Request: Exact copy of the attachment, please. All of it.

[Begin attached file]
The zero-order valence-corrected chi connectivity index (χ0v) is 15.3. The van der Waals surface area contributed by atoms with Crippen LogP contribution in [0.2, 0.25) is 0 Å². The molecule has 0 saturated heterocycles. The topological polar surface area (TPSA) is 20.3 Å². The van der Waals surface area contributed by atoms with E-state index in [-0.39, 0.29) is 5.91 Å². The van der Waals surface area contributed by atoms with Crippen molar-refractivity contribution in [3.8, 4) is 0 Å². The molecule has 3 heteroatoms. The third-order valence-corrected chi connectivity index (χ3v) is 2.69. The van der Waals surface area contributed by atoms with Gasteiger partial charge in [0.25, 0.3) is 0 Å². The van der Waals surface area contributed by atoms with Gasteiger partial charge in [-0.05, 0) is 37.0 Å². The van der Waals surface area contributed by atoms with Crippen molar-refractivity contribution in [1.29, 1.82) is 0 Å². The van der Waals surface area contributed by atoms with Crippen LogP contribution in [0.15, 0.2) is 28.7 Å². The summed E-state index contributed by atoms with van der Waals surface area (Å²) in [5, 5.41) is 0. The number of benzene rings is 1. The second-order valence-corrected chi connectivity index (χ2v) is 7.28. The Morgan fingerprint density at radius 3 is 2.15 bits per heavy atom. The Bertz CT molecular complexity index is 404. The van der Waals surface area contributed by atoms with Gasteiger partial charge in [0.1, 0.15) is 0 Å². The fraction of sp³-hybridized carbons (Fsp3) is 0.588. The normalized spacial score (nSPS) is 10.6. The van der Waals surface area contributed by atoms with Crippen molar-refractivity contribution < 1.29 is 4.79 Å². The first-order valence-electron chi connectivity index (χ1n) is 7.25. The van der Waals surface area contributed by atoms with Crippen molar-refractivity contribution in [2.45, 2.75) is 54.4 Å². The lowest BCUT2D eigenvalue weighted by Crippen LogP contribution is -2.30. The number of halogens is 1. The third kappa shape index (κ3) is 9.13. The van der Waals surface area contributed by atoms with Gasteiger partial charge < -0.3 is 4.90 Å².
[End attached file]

The zero-order valence-corrected chi connectivity index (χ0v) is 15.3. The van der Waals surface area contributed by atoms with Crippen LogP contribution in [0.2, 0.25) is 0 Å². The molecule has 0 saturated heterocycles. The topological polar surface area (TPSA) is 20.3 Å². The van der Waals surface area contributed by atoms with E-state index in [-0.39, 0.29) is 5.91 Å². The van der Waals surface area contributed by atoms with Crippen molar-refractivity contribution in [3.8, 4) is 0 Å². The molecule has 3 heteroatoms. The third-order valence-corrected chi connectivity index (χ3v) is 2.69. The van der Waals surface area contributed by atoms with Gasteiger partial charge in [0.25, 0.3) is 0 Å². The van der Waals surface area contributed by atoms with Gasteiger partial charge in [-0.05, 0) is 37.0 Å². The van der Waals surface area contributed by atoms with Crippen molar-refractivity contribution in [1.29, 1.82) is 0 Å². The van der Waals surface area contributed by atoms with Crippen LogP contribution in [0.15, 0.2) is 28.7 Å². The summed E-state index contributed by atoms with van der Waals surface area (Å²) in [5, 5.41) is 0. The number of benzene rings is 1. The second-order valence-corrected chi connectivity index (χ2v) is 7.28. The Morgan fingerprint density at radius 3 is 2.15 bits per heavy atom. The Bertz CT molecular complexity index is 404. The van der Waals surface area contributed by atoms with Gasteiger partial charge in [0.1, 0.15) is 0 Å². The fraction of sp³-hybridized carbons (Fsp3) is 0.588. The normalized spacial score (nSPS) is 10.6. The van der Waals surface area contributed by atoms with Crippen molar-refractivity contribution < 1.29 is 4.79 Å². The first-order valence-electron chi connectivity index (χ1n) is 7.25. The van der Waals surface area contributed by atoms with Crippen molar-refractivity contribution in [2.45, 2.75) is 54.4 Å². The lowest BCUT2D eigenvalue weighted by Crippen LogP contribution is -2.30. The number of halogens is 1. The third kappa shape index (κ3) is 9.13. The van der Waals surface area contributed by atoms with Gasteiger partial charge < -0.3 is 4.90 Å².